Covid And Locusts. Managing Two Crises At Once

There seems something Biblical about this year’s twin crises of COVID-19 pandemic and locust plagues in much of the world. Are the other two Horsemen of the Apocalypse already saddling up? Maybe – but in the meantime, what can policymakers do to deal effectively with two deep crises simultaneously? Regions affected by both disasters will need to track and exterminate locust swarms in COVID-19 lockdown conditions, presenting unique and potentially devastating challenges to already overburdened governments.

The ongoing locust plague’s and the simultaneous the COVID-19 pandemic threatens the food security of East Africa, the Middle East, and South Asia. While locust plagues had declined in severity through the 20th century, in the past few years climate change and irregular weather patterns have resulted in conditions perfect for spawning the voracious pests. This year’s locust plagues are the most severe in a quarter century across the horn of Africa and are the worst Kenya has seen in three score years and ten.

The regions most impacted by locusts already faced rising food insecurity due to COVID-19 lockdowns, which have severely disrupted some supply chains. That includes obstructing the spraying of insecticide, the most proven method for exterminating locust swarms. Both Somalia and Kenya are facing issues with insecticide supply lines and delivery times as production in Europe and Asia has been hit by government shutdowns, increasing shipping costs threefold. While the UN Food and Agriculture Organization (FAO) is looking to source insecticide from local suppliers, East African governments are rapidly exhausting existing supplies of insecticide. Training insecticide sprayers has also proven difficult due to social distancing rules constraining group activities. However, Ethiopia and neighboring countries have declared monitoring and pesticide spraying as essential services to ensure that these efforts can continue.

To combat these dual crises, the World Bank has approved a $500 million program to provide flexible support to countries impacted. This is on top of  $130 million for pest control activities raised by the FAO earlier this year.

Some countries in plague-ridden regions are developing new methods for tracking and predicting locust swarms. The FAO is utilizing a tracking technology titled ‘eLocust3’, including a mobile app version, increasing countries’ capacities to share geo-referenced reports of locust movements and control operations in real time. Satellite imagery from NASA and the European Space Agency is being used by the FAO to locate locust swarms. IndiaSomalia, and Kenya are all utilizing drones to locate and track locusts, while the FAO is developing prototypes of “smart” drones capable of tracking and spraying locusts with insecticide. In Kenya, a supercomputer housed at the Intergovernmental Authority on Development climate prediction and applications centre in Nairobi is being used to forecast emerging locust swarms with over 90% accuracy.

All these efforts may still not be enough to contain the locust plague, and policy experts are urging the international community to invest in pest-tracking technology and share expertise with underequipped African governments.

Other countries have found innovative solutions to circumvent the issues surrounding disrupted supply chains for insecticide. China has deployed 100,000 ducks to Pakistan, claiming each animal will eat 200 locusts a day. Experts have questioned the project’s practicality, as ducks may not adjust well to the desert climates where locusts spawn. Pakistan has unveiled a cash-for-locusts pilot program, where farmers are employed to capture locusts, which are then turned into poultry feed. Biopesticide is also being used to exterminate locust swarms, as a more sustainable and less environmentally harmful alternative, though it is probably less effective when compared to synthetic insecticides.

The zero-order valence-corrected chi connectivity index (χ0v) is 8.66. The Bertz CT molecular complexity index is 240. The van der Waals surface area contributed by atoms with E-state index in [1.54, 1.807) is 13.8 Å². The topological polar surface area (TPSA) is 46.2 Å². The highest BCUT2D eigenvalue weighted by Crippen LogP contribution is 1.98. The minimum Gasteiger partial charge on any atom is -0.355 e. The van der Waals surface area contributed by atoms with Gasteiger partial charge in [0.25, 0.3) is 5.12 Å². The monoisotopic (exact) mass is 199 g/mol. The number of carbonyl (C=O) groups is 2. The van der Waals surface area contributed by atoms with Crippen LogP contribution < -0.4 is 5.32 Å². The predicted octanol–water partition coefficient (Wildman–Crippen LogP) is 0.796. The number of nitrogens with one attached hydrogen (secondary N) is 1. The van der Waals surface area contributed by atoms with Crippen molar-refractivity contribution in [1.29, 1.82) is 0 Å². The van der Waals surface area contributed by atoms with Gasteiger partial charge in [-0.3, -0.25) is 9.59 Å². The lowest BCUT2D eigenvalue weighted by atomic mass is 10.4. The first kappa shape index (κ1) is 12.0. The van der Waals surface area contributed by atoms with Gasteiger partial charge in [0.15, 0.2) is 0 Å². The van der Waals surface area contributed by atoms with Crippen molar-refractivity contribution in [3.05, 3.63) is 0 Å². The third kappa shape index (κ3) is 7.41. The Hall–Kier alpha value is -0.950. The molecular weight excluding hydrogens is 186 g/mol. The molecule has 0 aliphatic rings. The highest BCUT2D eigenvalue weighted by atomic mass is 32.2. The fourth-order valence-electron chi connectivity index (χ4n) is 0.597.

Even as governments continue to fight locust plagues ravaging agricultural production, food shortages may be an inevitable consequence of COVID-19 related disruptions. Recent UNICEF research shows that African populations have so far been relatively less affected directly by the coronavirus disease, but are still very vulnerable to food insecurity, hunger, and malnutrition stemming from COVID-19 lockdowns. World Food Programme projections indicate that the number of people facing food insecurities could double this year from 135 million in 2019.

Critically, say agricultural policy experts, governments must not repeat the mistakes of the 2008-2012 food shortages. In dealing with coronavirus and locust-related food insecurity, countries should avoid protectionism and export bans and prioritize economic safety nets, while investing in the health of agricultural workers and punishing opportunistic profiteers.

The wrong government reaction to the twin threats of virus and locust could drive millions to starvation. With proper investment and precautionary measures taken, afflicted nations can still secure food supply chains and eradicate locust swarms. Multilateral coordination has a potentially crucial part to play. There are encouraging examples of collaboration, such as Kuwait and Saudi Arabia engaging jointly in a concerted locust eradication program and longtime rivals India and Pakistan considering working together on pest control. Here’s hoping that focused interventions by governments and development banks will help prevent these first two horsemen ending in Armageddon.

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